Palestine: New Israeli demand derails peace process

By Ameen Izzadeen

Addressing the United Nations General Assembly sessions last month, many world leaders, including President Mahinda Rajapaksa, expressed hope there would be a Palestinian state by this time next year. The United States President Barack Obama, who is spearheading the Israeli-Palestinian peace process, was more guarded. Though he was optimistic, his optimism was couched in words that would not cause alarm in Israel or among the politically and financially powerful Jewish lobby in the United States.

This is what Obama told the UNGA: “… when we come back here next year, we can have an agreement that will lead to a new member of the United Nations — an independent, sovereign state of Palestine, living in peace with Israel.”

Note that Obama only spoke of an agreement that may lead to the creation of the Palestinian state, not the state itself. Many agreements have been signed in the past, but none has led to the creation of the Palestinian state. A reading between the lines of Obama’s speech highlights the president’s limitations in pushing the peace process and the United States’ servility towards Israel.

“Israel is a sovereign state, and the historic homeland of the Jewish people. It should be clear to all that efforts to chip away at Israel’s legitimacy will only be met by the unshakeable opposition of the United States,” Obama told the UN General Assembly in his 4000-word speech, one fourth of which covered the US policy on the Israel-Palestinian crisis.

In hindsight, one wonders whether this particular part of Obama’s speech was a precursor to Israel’s demand or blackmail this week that the Palestinians should recognize Israel as an exclusively a Jewish state if they wanted Israel to suspend settlement building in the occupied West Bank. The significance is that Israel is not offering a permanent halt to settlement building or a dismantling of the settlements. It is only offering a temporary freeze.

“If the Palestinian leadership will unequivocally say to its people that it recognises Israel as the national state of the Jewish people, I will be ready to convene my cabinet and ask for another moratorium on building,” Israeli Prime Minister Banjamin Netanyahu said on Monday.

Instead of criticizing Israel, the US saw some justification in the demand. It was only a year ago that Obama was refusing to meet Prime Minister Netanyahu because of the latter’s refusal to heed Washington’s request that settlement building should be stopped forthwith. But today, the Obama administration displays little or no such assertiveness. State Department spokesman Philip Crowley said: “What Prime Minister Netanyahu said… is, in essence, a core demand of the Israeli government, which we support.

“This is not a one-way street. It is a two-way street. The prime minister is offering something and asking for something. It is perfectly within the rights of the Palestinian Authority and President (Mahmoud) Abbas to say there’s something I need and there’s something I’m willing to give,” he said.

 

The peace process: A continuing process

 

Crowley should have reiterated the US policy of opposing settlement building. Instead he was supporting Israel’s demand, which is akin to a robber’s demand that his right to own the robbed property be recognized.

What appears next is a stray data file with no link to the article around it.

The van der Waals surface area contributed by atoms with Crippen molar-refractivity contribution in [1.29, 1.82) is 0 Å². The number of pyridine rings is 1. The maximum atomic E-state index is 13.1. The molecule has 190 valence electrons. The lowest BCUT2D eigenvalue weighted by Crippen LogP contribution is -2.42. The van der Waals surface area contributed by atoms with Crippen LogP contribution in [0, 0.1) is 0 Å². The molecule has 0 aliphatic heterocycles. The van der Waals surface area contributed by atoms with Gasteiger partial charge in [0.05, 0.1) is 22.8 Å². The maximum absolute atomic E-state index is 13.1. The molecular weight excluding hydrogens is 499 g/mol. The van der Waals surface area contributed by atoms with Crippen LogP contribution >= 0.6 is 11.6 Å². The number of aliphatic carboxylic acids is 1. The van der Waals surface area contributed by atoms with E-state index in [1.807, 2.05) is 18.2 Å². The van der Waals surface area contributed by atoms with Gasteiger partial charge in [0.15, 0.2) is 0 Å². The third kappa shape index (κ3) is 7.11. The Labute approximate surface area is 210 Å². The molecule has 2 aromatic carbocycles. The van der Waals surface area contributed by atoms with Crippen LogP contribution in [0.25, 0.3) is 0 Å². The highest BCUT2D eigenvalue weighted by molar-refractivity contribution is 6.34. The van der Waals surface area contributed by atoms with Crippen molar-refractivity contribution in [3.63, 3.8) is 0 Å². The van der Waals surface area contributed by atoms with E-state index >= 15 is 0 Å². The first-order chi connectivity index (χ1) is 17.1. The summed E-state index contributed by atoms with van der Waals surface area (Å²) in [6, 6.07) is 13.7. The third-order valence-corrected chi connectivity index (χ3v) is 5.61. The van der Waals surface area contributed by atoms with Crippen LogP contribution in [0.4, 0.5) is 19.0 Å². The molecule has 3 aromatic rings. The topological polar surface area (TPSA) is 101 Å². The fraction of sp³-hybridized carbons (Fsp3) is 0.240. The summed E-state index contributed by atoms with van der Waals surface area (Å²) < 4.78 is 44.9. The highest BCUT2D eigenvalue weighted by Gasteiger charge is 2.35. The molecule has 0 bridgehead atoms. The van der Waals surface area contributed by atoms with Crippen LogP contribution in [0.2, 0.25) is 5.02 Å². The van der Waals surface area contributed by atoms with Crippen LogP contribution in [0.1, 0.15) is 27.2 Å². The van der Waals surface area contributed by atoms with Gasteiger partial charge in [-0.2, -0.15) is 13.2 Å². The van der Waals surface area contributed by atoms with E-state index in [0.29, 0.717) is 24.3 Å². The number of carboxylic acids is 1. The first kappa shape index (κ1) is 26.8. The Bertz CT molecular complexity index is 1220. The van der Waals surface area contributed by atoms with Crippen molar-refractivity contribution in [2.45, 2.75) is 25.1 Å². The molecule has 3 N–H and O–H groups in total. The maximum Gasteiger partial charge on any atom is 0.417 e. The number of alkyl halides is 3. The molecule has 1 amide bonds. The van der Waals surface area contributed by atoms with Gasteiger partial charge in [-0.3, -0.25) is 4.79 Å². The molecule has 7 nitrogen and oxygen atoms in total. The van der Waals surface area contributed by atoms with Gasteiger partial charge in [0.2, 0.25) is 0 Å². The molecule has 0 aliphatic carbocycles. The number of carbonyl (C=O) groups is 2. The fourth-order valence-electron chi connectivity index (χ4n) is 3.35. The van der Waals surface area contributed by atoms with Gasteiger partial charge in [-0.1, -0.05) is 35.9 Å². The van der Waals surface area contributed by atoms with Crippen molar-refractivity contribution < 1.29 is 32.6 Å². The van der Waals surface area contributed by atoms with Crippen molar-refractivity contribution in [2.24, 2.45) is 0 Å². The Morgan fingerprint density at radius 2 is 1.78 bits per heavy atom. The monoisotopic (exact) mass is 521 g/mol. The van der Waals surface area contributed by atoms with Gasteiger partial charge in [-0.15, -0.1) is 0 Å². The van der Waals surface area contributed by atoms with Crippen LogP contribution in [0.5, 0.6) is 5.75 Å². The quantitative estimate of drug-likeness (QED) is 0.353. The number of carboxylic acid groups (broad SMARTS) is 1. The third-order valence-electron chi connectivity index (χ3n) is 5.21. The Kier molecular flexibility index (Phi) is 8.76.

The Obama administration started the peace process in good faith. But it soon realized that the US Middle East policy was set by the Jewish lobby. The administration has no option but to please the lobby, especially at a time when its popularity has plummeted and it is facing crucial mid-term elections. Otherwise, why should Washington support Netanyahu’s demand even though he has spurned the US request to extend the freeze on settlement building?

No Palestinian will accept Israel’s demand. If they yield to the demand, millions of Palestinian people who are living in refugee camps and throughout the Arab world after they were expelled from Israel in 1948 will lose their right to return to their homeland. These refugees still carry the original deeds of their property and the keys to their houses. Besides, the Arabs, who comprise one fifth of Israel’s population, could also be expelled on the basis that Israel belongs only to the Jewish people.

By placing such an unacceptable demand, Netanayahu has successfully derailed the US-sponsored peace efforts.

A month after hope-stirring speeches at the UN, the Palestinians’ dream of an independent state has become a dream within a dream. Peace activists and analysts would agree that every time the Palestinians meet Israel’s demands, under US pressure and in the hope that it would lead to an independent state for them, they face a new set of demands.

In the past, Israel had got the Palestinians to declare their armed struggle to free their land as terrorism. It had got the Palestinians to recognize Israel’s right to exist. It forced the Palestinian Authority to disarm Hamas and other militant groups – a move that led to a fratricidal war in the Gaza Strip.

What have the Palestinians got in return? While they met Israel’s tough demands, the Zionist state grabbed more Palestinian lands by building a security wall, constructing new settlements and expanding the existing ones in the occupied Palestinian land.

The writer can be contacted on ameenizzadeen@gmail.com

(This article also appeared in the Daily Mirror, Sri Lanka of October 15, 2010)

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About ameenizzadeen

journalist and global justice activist
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